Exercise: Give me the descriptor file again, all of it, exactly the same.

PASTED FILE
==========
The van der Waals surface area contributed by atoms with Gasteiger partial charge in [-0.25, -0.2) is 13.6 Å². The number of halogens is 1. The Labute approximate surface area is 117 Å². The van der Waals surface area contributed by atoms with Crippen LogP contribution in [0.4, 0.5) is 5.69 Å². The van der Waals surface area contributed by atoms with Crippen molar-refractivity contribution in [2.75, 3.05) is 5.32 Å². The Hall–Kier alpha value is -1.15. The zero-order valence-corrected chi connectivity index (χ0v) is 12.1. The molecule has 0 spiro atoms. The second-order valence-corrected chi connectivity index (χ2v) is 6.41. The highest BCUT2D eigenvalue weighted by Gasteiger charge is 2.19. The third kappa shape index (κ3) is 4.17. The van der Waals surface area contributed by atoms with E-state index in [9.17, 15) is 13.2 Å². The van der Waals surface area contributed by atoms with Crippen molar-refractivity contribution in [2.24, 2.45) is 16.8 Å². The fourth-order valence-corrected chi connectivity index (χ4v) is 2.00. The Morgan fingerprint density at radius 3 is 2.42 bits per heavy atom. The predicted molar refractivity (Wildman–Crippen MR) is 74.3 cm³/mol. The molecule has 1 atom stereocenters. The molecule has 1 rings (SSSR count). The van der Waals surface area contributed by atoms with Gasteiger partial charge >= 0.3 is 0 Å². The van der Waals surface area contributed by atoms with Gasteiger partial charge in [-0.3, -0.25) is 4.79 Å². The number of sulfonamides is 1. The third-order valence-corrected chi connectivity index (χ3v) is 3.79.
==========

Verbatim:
The van der Waals surface area contributed by atoms with Gasteiger partial charge in [-0.25, -0.2) is 13.6 Å². The number of halogens is 1. The Labute approximate surface area is 117 Å². The van der Waals surface area contributed by atoms with Crippen LogP contribution in [0.4, 0.5) is 5.69 Å². The van der Waals surface area contributed by atoms with Crippen molar-refractivity contribution in [2.75, 3.05) is 5.32 Å². The Hall–Kier alpha value is -1.15. The zero-order valence-corrected chi connectivity index (χ0v) is 12.1. The molecule has 0 spiro atoms. The second-order valence-corrected chi connectivity index (χ2v) is 6.41. The highest BCUT2D eigenvalue weighted by Gasteiger charge is 2.19. The third kappa shape index (κ3) is 4.17. The van der Waals surface area contributed by atoms with E-state index in [9.17, 15) is 13.2 Å². The van der Waals surface area contributed by atoms with Crippen molar-refractivity contribution in [2.24, 2.45) is 16.8 Å². The fourth-order valence-corrected chi connectivity index (χ4v) is 2.00. The Morgan fingerprint density at radius 3 is 2.42 bits per heavy atom. The predicted molar refractivity (Wildman–Crippen MR) is 74.3 cm³/mol. The molecule has 1 atom stereocenters. The molecule has 1 rings (SSSR count). The van der Waals surface area contributed by atoms with Gasteiger partial charge >= 0.3 is 0 Å². The van der Waals surface area contributed by atoms with Gasteiger partial charge in [-0.3, -0.25) is 4.79 Å². The number of sulfonamides is 1. The third-order valence-corrected chi connectivity index (χ3v) is 3.79.